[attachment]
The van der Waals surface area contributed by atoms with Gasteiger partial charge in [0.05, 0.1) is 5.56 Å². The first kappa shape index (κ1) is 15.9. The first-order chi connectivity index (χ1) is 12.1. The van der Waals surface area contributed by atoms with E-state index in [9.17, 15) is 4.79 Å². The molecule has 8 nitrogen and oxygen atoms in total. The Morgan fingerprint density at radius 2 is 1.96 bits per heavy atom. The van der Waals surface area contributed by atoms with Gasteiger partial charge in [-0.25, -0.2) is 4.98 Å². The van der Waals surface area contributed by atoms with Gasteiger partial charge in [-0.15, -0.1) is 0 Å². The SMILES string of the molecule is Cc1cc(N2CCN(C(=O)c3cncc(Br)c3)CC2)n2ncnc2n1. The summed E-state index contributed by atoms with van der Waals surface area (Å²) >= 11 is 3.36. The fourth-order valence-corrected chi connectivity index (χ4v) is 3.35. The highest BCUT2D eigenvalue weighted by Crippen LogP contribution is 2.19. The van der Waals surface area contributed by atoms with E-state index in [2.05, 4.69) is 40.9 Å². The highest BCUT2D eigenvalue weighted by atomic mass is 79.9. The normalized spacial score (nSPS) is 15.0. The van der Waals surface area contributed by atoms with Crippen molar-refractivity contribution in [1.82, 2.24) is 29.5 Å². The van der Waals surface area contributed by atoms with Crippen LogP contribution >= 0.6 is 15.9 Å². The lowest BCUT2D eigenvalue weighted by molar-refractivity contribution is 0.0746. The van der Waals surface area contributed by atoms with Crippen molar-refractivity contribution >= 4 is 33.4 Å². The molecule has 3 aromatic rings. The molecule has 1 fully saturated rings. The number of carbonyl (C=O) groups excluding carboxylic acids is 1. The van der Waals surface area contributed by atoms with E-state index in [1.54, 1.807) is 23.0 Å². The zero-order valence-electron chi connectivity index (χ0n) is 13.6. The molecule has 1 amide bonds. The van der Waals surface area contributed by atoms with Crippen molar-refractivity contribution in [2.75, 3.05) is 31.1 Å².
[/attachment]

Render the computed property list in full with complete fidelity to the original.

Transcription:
The van der Waals surface area contributed by atoms with Gasteiger partial charge in [0.05, 0.1) is 5.56 Å². The first kappa shape index (κ1) is 15.9. The first-order chi connectivity index (χ1) is 12.1. The van der Waals surface area contributed by atoms with E-state index in [9.17, 15) is 4.79 Å². The molecule has 8 nitrogen and oxygen atoms in total. The Morgan fingerprint density at radius 2 is 1.96 bits per heavy atom. The van der Waals surface area contributed by atoms with Gasteiger partial charge in [-0.25, -0.2) is 4.98 Å². The van der Waals surface area contributed by atoms with Gasteiger partial charge in [-0.15, -0.1) is 0 Å². The SMILES string of the molecule is Cc1cc(N2CCN(C(=O)c3cncc(Br)c3)CC2)n2ncnc2n1. The summed E-state index contributed by atoms with van der Waals surface area (Å²) >= 11 is 3.36. The fourth-order valence-corrected chi connectivity index (χ4v) is 3.35. The highest BCUT2D eigenvalue weighted by Crippen LogP contribution is 2.19. The van der Waals surface area contributed by atoms with E-state index in [2.05, 4.69) is 40.9 Å². The highest BCUT2D eigenvalue weighted by atomic mass is 79.9. The normalized spacial score (nSPS) is 15.0. The van der Waals surface area contributed by atoms with Crippen molar-refractivity contribution in [1.82, 2.24) is 29.5 Å². The van der Waals surface area contributed by atoms with Crippen LogP contribution >= 0.6 is 15.9 Å². The lowest BCUT2D eigenvalue weighted by molar-refractivity contribution is 0.0746. The van der Waals surface area contributed by atoms with Crippen molar-refractivity contribution >= 4 is 33.4 Å². The molecule has 3 aromatic rings. The molecule has 1 fully saturated rings. The number of carbonyl (C=O) groups excluding carboxylic acids is 1. The van der Waals surface area contributed by atoms with E-state index in [1.54, 1.807) is 23.0 Å². The zero-order valence-electron chi connectivity index (χ0n) is 13.6. The molecule has 1 amide bonds. The van der Waals surface area contributed by atoms with Crippen molar-refractivity contribution in [2.75, 3.05) is 31.1 Å².